Beyond the economy: the human benefits of early learning and childcare programs
“Instead of ‘a place kids go while mom works’, today’s early childhood education provides a first tier of education that is as important as those that follow” (Margaret McCain, 2020)
Much of the recent talk about childcare has focused on the economic benefits to parents, to women, and to the economy at large. While there is no question that access to affordable early learning and childcare programs allows greater participation in the workforce – which will in turn contribute to Canada’s economic recovery coming out of the pandemic – there is an even bigger and potentially more long-lasting benefit to children and to society as a whole.
There is extensive evidence to show that children who participate in early learning and childcare programs are better prepared for kindergarten, elementary, and secondary school, increasing their chances for a successful future. In this article, early learning and childcare programming refers to formal early learning and childcare programs that have structured curricula with clear expectations and goals delivered by qualified early childhood educators.
What can children learn in early learning and childcare programs?
In early learning and childcare programs staffed by early childhood educators, children develop foundational skills linked to thinking, language, and well-being that have been identified as the key to success in today’s rapidly changing world. Among those skills are communication, collaboration, creativity, persistence, problem-solving, and cognitive flexibility.
What makes early learning and childcare programs work?
Early learning and childcare programs are regulated by governments, and involve purposeful curriculum delivered in planned environments by qualified early childhood educators (ECEs).
These kinds of early learning environments are filled with conversations, not only between ECEs and children, but also among children who bring their own experiences and repertoire of words. These peer interactions promote language-learning, another key capacity for long-term success.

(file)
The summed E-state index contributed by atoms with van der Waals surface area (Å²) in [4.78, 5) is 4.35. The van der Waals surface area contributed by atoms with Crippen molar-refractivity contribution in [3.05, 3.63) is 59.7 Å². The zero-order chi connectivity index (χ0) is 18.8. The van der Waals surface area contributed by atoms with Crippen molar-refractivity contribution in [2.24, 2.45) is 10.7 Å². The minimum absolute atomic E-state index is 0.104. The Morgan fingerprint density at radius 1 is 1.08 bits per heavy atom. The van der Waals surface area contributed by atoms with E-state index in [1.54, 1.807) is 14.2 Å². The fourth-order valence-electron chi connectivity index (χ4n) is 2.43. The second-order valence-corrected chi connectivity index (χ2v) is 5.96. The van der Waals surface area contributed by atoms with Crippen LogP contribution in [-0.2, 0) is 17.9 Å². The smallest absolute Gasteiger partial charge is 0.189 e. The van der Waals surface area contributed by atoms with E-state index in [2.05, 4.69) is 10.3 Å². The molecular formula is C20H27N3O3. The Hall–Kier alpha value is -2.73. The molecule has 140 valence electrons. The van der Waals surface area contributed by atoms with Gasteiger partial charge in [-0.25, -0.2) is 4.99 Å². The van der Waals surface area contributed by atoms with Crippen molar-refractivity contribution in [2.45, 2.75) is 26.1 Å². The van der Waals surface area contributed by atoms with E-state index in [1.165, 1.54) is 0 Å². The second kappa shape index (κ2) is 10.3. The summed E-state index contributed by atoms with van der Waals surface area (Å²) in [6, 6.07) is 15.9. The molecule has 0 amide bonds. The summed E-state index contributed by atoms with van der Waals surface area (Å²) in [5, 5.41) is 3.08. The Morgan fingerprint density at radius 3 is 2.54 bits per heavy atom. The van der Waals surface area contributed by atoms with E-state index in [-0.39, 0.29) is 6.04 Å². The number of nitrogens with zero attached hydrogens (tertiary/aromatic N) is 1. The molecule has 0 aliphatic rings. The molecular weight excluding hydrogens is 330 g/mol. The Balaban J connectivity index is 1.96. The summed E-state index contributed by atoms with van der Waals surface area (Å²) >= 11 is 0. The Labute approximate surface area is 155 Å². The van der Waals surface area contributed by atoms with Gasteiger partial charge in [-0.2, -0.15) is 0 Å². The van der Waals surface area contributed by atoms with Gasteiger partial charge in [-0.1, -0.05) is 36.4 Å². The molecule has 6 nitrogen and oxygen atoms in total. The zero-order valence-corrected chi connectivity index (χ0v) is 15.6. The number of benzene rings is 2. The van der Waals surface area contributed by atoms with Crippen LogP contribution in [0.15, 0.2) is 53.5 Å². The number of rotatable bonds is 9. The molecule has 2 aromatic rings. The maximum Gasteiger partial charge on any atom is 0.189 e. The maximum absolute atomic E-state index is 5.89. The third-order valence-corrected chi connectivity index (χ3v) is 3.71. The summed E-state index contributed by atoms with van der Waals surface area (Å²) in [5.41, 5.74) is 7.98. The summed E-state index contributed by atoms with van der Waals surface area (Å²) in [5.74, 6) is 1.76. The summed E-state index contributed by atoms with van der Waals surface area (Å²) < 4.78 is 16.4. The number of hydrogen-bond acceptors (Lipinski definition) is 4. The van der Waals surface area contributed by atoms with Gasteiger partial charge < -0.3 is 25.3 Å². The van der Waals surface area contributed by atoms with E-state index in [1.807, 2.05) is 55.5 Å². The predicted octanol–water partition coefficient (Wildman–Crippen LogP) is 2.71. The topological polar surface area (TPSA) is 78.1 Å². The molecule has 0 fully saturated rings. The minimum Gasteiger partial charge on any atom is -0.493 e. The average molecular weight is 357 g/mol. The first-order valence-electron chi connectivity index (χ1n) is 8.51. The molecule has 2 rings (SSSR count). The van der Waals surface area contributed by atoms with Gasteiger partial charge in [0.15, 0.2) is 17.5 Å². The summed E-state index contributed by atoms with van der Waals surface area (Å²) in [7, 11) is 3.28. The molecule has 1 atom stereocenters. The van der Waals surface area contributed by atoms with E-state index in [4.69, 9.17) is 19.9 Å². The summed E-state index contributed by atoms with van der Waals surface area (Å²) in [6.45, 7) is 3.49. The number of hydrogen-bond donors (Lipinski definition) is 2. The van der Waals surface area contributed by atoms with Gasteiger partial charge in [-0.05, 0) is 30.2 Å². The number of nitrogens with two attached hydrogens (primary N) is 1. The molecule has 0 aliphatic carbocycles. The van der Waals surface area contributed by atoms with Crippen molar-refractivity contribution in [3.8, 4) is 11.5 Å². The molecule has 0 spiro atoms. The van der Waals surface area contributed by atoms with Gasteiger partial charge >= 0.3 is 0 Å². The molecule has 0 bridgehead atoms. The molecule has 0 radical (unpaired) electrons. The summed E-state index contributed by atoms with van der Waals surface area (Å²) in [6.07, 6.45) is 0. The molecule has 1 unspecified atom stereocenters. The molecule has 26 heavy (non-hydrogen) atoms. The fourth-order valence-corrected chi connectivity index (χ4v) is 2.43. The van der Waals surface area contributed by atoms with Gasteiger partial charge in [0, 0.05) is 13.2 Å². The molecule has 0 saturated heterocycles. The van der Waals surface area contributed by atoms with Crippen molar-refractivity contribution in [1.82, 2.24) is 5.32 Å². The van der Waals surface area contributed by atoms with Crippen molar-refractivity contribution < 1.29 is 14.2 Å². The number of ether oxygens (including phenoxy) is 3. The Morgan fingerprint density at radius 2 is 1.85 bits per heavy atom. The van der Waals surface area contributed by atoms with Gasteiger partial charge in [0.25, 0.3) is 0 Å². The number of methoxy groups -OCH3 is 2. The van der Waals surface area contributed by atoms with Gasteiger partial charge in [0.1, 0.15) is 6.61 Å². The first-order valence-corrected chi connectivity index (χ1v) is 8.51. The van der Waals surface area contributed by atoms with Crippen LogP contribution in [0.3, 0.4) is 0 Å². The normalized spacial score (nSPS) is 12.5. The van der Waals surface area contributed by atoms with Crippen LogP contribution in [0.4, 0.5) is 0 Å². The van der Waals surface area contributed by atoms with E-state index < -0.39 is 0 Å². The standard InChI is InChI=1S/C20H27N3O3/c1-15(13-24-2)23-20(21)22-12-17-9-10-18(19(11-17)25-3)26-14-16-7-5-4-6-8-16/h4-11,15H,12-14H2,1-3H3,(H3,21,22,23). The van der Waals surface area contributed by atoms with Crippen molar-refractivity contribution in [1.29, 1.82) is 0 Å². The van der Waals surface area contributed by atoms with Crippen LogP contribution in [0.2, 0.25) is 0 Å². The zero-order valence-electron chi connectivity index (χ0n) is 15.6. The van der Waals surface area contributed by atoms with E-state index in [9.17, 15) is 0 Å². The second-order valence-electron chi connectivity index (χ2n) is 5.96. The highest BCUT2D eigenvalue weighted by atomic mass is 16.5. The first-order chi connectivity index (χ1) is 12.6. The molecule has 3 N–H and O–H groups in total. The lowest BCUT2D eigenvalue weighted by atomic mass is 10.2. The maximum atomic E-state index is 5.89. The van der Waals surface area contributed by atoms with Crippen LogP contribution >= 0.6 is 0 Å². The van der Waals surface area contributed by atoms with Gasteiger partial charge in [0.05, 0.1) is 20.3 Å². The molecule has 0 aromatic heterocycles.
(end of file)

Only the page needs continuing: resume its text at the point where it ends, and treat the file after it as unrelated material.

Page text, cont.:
In these programs, ECEs use play-based learning which challenges children to explore and problem solve as they develop a combination of thinking and social skills. Through play-based learning, children acquire the ability to regulate their feelings, thoughts, and actions. They learn to define problems, predict outcomes, and test ideas, and they learn to find, compare, and sequence information – the precursors to math skills. They also participate in a range of physical activities, which foster life-long healthy habits.
Do the skills have an impact?
Children’s acquisition of the skills developed through early learning and childcare programs can have a long-lasting impact. One American review of 22 studies that followed children beyond their early leaning and childcare programs found that children’s participation in the programs reduced special education placements, lessened grade repetition, and increased high school graduation rates. An evaluation by the US Centers for Disease Control (CDC) also found that participation in these programs improved children’s long-term health outcomes.
Hope for the future
Whatever we choose to call them – transferable skills, global competencies, 21st century skills, non-cognitive or soft skills – there is widespread agreement among employers, health experts, and economists that the skills and competencies that can be fostered beginning in early childhood are vital to thrive in today’s complex and rapidly changing world.
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